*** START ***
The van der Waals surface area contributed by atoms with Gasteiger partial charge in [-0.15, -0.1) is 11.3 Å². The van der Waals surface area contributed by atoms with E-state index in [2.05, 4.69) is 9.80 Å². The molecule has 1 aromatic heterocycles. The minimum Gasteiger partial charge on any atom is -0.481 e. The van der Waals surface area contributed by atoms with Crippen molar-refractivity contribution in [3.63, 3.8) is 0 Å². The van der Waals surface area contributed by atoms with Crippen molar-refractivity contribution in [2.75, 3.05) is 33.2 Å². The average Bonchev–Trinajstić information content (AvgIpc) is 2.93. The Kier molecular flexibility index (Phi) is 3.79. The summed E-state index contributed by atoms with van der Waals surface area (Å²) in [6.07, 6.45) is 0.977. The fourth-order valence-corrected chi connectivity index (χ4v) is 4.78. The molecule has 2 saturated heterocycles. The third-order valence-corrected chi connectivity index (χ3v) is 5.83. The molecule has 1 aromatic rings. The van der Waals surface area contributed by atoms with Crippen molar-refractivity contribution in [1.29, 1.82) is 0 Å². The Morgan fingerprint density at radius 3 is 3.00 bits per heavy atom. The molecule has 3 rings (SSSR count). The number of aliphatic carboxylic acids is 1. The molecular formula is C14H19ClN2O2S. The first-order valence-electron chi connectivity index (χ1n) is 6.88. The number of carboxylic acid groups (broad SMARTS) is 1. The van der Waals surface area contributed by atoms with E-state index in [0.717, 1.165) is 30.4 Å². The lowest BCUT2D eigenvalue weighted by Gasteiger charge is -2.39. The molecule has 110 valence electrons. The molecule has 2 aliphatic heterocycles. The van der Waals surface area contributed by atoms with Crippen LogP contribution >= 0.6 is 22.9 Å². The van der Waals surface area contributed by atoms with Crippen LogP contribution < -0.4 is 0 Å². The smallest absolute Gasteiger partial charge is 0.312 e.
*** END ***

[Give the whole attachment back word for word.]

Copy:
The van der Waals surface area contributed by atoms with Gasteiger partial charge in [-0.15, -0.1) is 11.3 Å². The van der Waals surface area contributed by atoms with E-state index in [2.05, 4.69) is 9.80 Å². The molecule has 1 aromatic heterocycles. The minimum Gasteiger partial charge on any atom is -0.481 e. The van der Waals surface area contributed by atoms with Crippen molar-refractivity contribution in [3.63, 3.8) is 0 Å². The van der Waals surface area contributed by atoms with Crippen molar-refractivity contribution in [2.75, 3.05) is 33.2 Å². The average Bonchev–Trinajstić information content (AvgIpc) is 2.93. The Kier molecular flexibility index (Phi) is 3.79. The summed E-state index contributed by atoms with van der Waals surface area (Å²) in [6.07, 6.45) is 0.977. The fourth-order valence-corrected chi connectivity index (χ4v) is 4.78. The molecule has 2 saturated heterocycles. The third-order valence-corrected chi connectivity index (χ3v) is 5.83. The molecule has 1 aromatic rings. The van der Waals surface area contributed by atoms with Crippen molar-refractivity contribution in [1.29, 1.82) is 0 Å². The Morgan fingerprint density at radius 3 is 3.00 bits per heavy atom. The molecule has 3 rings (SSSR count). The number of aliphatic carboxylic acids is 1. The molecular formula is C14H19ClN2O2S. The first-order valence-electron chi connectivity index (χ1n) is 6.88. The number of carboxylic acid groups (broad SMARTS) is 1. The van der Waals surface area contributed by atoms with E-state index in [0.717, 1.165) is 30.4 Å². The lowest BCUT2D eigenvalue weighted by Gasteiger charge is -2.39. The molecule has 110 valence electrons. The molecule has 2 aliphatic heterocycles. The van der Waals surface area contributed by atoms with Crippen LogP contribution >= 0.6 is 22.9 Å². The van der Waals surface area contributed by atoms with Crippen LogP contribution < -0.4 is 0 Å². The smallest absolute Gasteiger partial charge is 0.312 e.